Saturday, January 31, 2015


"There's nothing in the middle of the road but yellow stripes and dead armadillos." -Jim Hightower

"There are some things one can only achieve by a deliberate leap in the opposite direction." -Franz Kafka

Hope you're having a courageous weekend!

Thursday, January 29, 2015

don't look away.

"To be an artist means never to avert one's eyes." -Akira Kurosawa

Watching other people do things for the first time stresses me out. I was expecting that my act of bravery yesterday was going to be giving my first mock opening statement for my Trial Methods class, but it turns out that I wasn't chosen to go. What I did instead was have anxiety for all of the classmates who did have to present. Now, I will say that everybody did pretty good. REALLY good, actually. But that didn't keep me from worrying myself into a stomachache about them.

I'm the person who can't watch the first few weeks of American Idol, because I can't stand to watch people embarrass themselves like that. (I choose not to watch all the weeks after that because I'm way over that show.) I can't. It makes me so uncomfortable. And that's how I felt watching my classmates yesterday - worried that they were going to mess up and I was going to be a captive audience. If people are going to struggle, I'd rather let them work through it and not make it worse for them by being a spectator.

But I had to stay and so I did, and I bravely watched all of the presentations do a really solid job.

ANOTHER thing that I watched yesterday actually happened early in the morning (I just remembered it right now!). I pulled into the parking lot at school and a classmate was parked next to me. She was standing next to her car. She had the driver's side door open and the radio blasting. She was dancing next to the car. Not just kind of bobbing her head, but flat-out, arms-in-the-air dancing. I got out of my car, thinking that she would stop and be embarrassed. But no, she sees me and yells, "This is the BEST SONG!" And she keeps right on dancing. It was great - made my whole day. I wish I was so confident that I would keep dancing in 10 degree weather at 8:00am even with my peers watching. Amazing.


"Curiosity will conquer fear even more than bravery will." -James Stephens

(I really liked the quote for today because I think it's really true (there's a reason we have the saying about the cat), so I tried Google-ing James Stephens to see who he is. Turns out that's a pretty generic name, so I'm having some trouble. He's either and Irish poet or a TV actor known for a show called The Paper Chase or a 19th-century Irish politician (not related to the poet). I'm guessing the poet is the right guy, but who knows...)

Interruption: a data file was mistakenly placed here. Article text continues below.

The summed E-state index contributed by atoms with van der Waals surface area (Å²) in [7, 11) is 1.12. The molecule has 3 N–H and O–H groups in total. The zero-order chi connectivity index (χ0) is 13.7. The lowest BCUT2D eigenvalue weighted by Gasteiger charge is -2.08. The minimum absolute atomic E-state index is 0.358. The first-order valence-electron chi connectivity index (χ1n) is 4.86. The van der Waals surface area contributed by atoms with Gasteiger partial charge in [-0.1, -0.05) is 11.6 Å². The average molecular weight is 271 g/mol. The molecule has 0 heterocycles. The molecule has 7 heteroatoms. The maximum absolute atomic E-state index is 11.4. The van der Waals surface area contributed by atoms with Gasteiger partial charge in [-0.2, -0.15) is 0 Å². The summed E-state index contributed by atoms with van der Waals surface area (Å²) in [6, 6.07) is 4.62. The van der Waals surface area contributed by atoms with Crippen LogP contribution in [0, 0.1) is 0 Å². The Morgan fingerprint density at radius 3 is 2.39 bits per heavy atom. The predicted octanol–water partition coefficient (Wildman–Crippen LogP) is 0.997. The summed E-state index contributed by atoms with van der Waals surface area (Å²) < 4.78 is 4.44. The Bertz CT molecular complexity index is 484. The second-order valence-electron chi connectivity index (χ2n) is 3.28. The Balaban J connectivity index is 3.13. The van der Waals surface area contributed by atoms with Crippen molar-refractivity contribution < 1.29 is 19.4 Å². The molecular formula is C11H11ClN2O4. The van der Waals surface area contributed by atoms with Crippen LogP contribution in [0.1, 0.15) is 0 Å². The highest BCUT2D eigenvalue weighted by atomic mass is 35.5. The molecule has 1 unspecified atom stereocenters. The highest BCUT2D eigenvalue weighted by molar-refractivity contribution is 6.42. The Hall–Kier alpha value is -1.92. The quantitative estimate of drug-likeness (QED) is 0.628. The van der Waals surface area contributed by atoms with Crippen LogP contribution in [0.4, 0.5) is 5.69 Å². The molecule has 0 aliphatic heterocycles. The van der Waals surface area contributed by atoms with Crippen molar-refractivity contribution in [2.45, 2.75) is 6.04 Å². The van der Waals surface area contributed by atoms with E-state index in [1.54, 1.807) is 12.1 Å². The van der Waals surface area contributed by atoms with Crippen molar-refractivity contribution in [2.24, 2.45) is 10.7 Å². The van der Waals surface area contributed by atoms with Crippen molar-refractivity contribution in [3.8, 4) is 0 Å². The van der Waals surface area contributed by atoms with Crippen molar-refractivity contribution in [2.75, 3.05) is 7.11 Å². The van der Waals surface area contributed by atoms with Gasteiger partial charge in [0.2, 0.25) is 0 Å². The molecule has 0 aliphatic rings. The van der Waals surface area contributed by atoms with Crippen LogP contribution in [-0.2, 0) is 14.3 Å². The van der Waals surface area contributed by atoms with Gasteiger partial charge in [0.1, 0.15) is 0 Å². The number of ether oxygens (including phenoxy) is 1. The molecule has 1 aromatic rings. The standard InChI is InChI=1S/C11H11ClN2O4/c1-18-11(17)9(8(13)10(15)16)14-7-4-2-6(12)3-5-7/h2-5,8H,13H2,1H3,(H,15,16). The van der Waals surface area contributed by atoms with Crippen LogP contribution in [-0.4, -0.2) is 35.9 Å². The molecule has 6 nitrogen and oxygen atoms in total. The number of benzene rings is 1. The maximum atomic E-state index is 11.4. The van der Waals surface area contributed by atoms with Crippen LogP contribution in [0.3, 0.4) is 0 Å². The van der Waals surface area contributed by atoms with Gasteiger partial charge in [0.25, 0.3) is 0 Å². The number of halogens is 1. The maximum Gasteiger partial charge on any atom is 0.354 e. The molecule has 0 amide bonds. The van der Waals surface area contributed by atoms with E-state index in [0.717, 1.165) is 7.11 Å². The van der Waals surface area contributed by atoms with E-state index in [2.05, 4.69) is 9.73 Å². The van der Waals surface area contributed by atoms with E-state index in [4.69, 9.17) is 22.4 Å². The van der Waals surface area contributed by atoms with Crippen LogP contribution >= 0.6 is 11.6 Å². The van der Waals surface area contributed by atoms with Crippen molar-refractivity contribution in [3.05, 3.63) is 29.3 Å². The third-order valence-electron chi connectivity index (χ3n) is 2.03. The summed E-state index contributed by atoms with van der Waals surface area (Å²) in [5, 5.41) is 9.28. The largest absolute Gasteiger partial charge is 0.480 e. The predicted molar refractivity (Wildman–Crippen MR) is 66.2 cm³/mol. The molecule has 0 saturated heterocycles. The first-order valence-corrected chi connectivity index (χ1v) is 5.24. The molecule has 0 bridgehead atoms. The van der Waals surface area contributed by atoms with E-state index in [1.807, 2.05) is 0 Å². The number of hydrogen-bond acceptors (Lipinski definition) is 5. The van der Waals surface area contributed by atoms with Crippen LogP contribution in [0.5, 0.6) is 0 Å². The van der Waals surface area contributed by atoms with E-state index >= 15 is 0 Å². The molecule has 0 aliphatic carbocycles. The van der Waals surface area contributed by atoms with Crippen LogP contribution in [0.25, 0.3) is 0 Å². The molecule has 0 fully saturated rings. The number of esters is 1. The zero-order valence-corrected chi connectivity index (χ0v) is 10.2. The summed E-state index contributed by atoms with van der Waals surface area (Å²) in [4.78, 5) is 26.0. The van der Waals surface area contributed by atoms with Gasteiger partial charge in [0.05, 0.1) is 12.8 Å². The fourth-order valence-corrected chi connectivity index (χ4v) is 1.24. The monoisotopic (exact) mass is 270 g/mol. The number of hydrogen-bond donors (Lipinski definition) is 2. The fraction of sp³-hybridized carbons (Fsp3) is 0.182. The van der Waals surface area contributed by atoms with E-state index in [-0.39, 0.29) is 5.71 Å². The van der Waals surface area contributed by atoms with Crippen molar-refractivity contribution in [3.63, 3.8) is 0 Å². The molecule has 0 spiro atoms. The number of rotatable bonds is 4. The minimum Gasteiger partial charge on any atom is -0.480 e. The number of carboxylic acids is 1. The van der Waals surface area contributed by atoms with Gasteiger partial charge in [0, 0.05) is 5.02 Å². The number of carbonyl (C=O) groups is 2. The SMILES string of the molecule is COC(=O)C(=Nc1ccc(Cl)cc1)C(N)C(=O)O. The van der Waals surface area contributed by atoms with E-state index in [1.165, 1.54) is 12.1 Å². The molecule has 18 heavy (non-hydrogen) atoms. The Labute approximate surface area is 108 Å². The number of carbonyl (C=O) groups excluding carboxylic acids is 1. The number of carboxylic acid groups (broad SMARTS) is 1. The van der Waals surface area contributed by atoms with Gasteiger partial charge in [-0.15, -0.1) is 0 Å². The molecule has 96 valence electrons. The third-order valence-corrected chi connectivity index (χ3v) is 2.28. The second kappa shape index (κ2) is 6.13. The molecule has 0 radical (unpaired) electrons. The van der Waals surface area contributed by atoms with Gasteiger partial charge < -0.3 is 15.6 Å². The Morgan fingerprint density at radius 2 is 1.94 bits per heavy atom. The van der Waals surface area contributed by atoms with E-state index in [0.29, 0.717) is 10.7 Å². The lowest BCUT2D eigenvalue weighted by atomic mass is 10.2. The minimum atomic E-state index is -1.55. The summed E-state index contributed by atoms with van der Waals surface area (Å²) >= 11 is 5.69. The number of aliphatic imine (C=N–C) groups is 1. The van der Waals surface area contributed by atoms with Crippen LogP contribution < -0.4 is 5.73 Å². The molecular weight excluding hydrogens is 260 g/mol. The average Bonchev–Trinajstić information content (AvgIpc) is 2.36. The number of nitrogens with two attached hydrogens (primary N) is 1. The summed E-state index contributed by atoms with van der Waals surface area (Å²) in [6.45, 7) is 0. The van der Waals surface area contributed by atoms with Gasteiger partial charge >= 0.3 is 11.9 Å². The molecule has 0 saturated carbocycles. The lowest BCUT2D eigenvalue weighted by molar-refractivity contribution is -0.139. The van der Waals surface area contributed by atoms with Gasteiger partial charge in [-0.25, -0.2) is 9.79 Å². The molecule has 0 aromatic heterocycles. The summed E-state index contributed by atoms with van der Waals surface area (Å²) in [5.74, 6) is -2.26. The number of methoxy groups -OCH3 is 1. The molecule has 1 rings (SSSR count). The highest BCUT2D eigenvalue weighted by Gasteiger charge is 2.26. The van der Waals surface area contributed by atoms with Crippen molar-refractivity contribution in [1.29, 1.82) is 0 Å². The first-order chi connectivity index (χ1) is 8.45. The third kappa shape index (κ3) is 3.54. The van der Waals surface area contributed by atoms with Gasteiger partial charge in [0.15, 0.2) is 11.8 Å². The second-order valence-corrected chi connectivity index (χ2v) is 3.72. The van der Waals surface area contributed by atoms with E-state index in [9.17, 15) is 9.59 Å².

This past summer, I read a book about introverts and decided that I am one. It's taken some courage for me to observe this because I get scoffing remarks in return. Turns out, there's a difference between being introverted (which I am) and being shy (which I am not). I keep reading, little by little, about introverts and how they can best maximize their personalities in a culture that so prizes extroverts. It takes a little bravery for me to keep learning about something that will make me a better person even though I know the people around me don't necessarily think I fit the bill. Truth is, I know myself better than they ever will.

Wednesday, January 28, 2015

hypochondria and blown tires.

"There's a way to do it better - find it." -Thomas Ala Edison

I'm sorry the picture is sideways. I tried, with no luck, to rotate it, but you'll get the point.

The day-before-yesterday, my act of courage was to confront any hypochondriac-type tendencies. I get migraines maybe once every 6 months, and I'm always worried that I will get one when I'm out someplace and can't do anything about it. This is mostly because the first symptom of a migraine, for me, is that I can't see anything in my right field of vision. If I'm out, this makes driving home dangerous for myself and everyone around me. So there's that.